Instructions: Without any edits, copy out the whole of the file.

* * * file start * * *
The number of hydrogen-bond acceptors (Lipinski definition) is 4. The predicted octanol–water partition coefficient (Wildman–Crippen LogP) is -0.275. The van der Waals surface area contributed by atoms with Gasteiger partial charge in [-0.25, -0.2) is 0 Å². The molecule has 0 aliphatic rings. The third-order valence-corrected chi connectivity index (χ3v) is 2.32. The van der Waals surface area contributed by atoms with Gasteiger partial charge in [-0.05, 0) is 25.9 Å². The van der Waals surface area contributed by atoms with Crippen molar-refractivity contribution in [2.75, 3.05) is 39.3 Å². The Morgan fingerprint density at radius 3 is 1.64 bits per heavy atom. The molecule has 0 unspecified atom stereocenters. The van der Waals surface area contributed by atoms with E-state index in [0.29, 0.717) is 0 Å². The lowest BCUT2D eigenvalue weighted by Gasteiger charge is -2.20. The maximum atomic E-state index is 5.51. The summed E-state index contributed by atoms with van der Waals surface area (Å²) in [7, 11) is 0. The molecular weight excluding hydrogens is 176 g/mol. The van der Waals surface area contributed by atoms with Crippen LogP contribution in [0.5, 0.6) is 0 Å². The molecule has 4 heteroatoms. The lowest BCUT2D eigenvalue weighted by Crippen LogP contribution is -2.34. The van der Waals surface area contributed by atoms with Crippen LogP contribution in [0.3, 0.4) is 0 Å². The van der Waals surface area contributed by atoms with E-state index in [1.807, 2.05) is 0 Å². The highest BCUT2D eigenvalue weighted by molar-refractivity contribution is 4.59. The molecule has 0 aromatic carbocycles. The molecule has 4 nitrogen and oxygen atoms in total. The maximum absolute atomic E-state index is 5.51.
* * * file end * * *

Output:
The number of hydrogen-bond acceptors (Lipinski definition) is 4. The predicted octanol–water partition coefficient (Wildman–Crippen LogP) is -0.275. The van der Waals surface area contributed by atoms with Gasteiger partial charge in [-0.25, -0.2) is 0 Å². The molecule has 0 aliphatic rings. The third-order valence-corrected chi connectivity index (χ3v) is 2.32. The van der Waals surface area contributed by atoms with Gasteiger partial charge in [-0.05, 0) is 25.9 Å². The van der Waals surface area contributed by atoms with Crippen molar-refractivity contribution in [2.75, 3.05) is 39.3 Å². The Morgan fingerprint density at radius 3 is 1.64 bits per heavy atom. The molecule has 0 unspecified atom stereocenters. The van der Waals surface area contributed by atoms with E-state index in [0.29, 0.717) is 0 Å². The lowest BCUT2D eigenvalue weighted by Gasteiger charge is -2.20. The maximum atomic E-state index is 5.51. The summed E-state index contributed by atoms with van der Waals surface area (Å²) in [7, 11) is 0. The molecular weight excluding hydrogens is 176 g/mol. The van der Waals surface area contributed by atoms with Crippen LogP contribution in [0.5, 0.6) is 0 Å². The molecule has 4 heteroatoms. The lowest BCUT2D eigenvalue weighted by Crippen LogP contribution is -2.34. The van der Waals surface area contributed by atoms with Crippen LogP contribution in [0.3, 0.4) is 0 Å². The van der Waals surface area contributed by atoms with E-state index in [1.807, 2.05) is 0 Å². The highest BCUT2D eigenvalue weighted by molar-refractivity contribution is 4.59. The molecule has 0 aromatic carbocycles. The molecule has 4 nitrogen and oxygen atoms in total. The maximum absolute atomic E-state index is 5.51.